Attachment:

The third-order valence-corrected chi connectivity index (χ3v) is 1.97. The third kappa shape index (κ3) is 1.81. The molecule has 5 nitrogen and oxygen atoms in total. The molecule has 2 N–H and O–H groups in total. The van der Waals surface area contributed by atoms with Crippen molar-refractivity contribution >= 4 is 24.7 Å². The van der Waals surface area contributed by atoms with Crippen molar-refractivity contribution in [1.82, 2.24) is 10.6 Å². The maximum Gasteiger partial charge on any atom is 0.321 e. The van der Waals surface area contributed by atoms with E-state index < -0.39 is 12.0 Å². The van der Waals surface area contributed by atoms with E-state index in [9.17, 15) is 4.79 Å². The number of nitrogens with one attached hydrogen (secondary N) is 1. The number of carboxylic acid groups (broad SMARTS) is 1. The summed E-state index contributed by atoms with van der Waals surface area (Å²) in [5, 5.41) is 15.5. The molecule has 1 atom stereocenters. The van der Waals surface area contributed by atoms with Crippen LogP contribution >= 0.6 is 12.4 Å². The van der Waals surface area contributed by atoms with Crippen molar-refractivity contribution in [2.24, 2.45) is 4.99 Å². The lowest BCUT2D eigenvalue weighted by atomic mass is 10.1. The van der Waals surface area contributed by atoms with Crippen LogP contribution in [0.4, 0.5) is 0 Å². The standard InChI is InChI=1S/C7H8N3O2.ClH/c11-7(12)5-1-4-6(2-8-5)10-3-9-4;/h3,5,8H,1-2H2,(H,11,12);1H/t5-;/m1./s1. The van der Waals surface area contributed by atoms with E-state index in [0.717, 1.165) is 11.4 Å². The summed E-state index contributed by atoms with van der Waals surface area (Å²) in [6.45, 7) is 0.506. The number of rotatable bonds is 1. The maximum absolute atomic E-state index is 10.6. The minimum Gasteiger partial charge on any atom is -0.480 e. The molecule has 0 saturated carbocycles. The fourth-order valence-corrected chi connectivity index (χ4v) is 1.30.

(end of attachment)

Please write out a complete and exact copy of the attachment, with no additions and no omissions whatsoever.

The third-order valence-corrected chi connectivity index (χ3v) is 1.97. The third kappa shape index (κ3) is 1.81. The molecule has 5 nitrogen and oxygen atoms in total. The molecule has 2 N–H and O–H groups in total. The van der Waals surface area contributed by atoms with Crippen molar-refractivity contribution >= 4 is 24.7 Å². The van der Waals surface area contributed by atoms with Crippen molar-refractivity contribution in [1.82, 2.24) is 10.6 Å². The maximum Gasteiger partial charge on any atom is 0.321 e. The van der Waals surface area contributed by atoms with E-state index < -0.39 is 12.0 Å². The van der Waals surface area contributed by atoms with E-state index in [9.17, 15) is 4.79 Å². The number of nitrogens with one attached hydrogen (secondary N) is 1. The number of carboxylic acid groups (broad SMARTS) is 1. The summed E-state index contributed by atoms with van der Waals surface area (Å²) in [5, 5.41) is 15.5. The molecule has 1 atom stereocenters. The van der Waals surface area contributed by atoms with Crippen LogP contribution >= 0.6 is 12.4 Å². The van der Waals surface area contributed by atoms with Crippen molar-refractivity contribution in [2.24, 2.45) is 4.99 Å². The lowest BCUT2D eigenvalue weighted by atomic mass is 10.1. The van der Waals surface area contributed by atoms with Crippen LogP contribution in [0.4, 0.5) is 0 Å². The standard InChI is InChI=1S/C7H8N3O2.ClH/c11-7(12)5-1-4-6(2-8-5)10-3-9-4;/h3,5,8H,1-2H2,(H,11,12);1H/t5-;/m1./s1. The van der Waals surface area contributed by atoms with E-state index in [0.717, 1.165) is 11.4 Å². The summed E-state index contributed by atoms with van der Waals surface area (Å²) in [6.45, 7) is 0.506. The number of rotatable bonds is 1. The maximum absolute atomic E-state index is 10.6. The minimum Gasteiger partial charge on any atom is -0.480 e. The molecule has 0 saturated carbocycles. The fourth-order valence-corrected chi connectivity index (χ4v) is 1.30.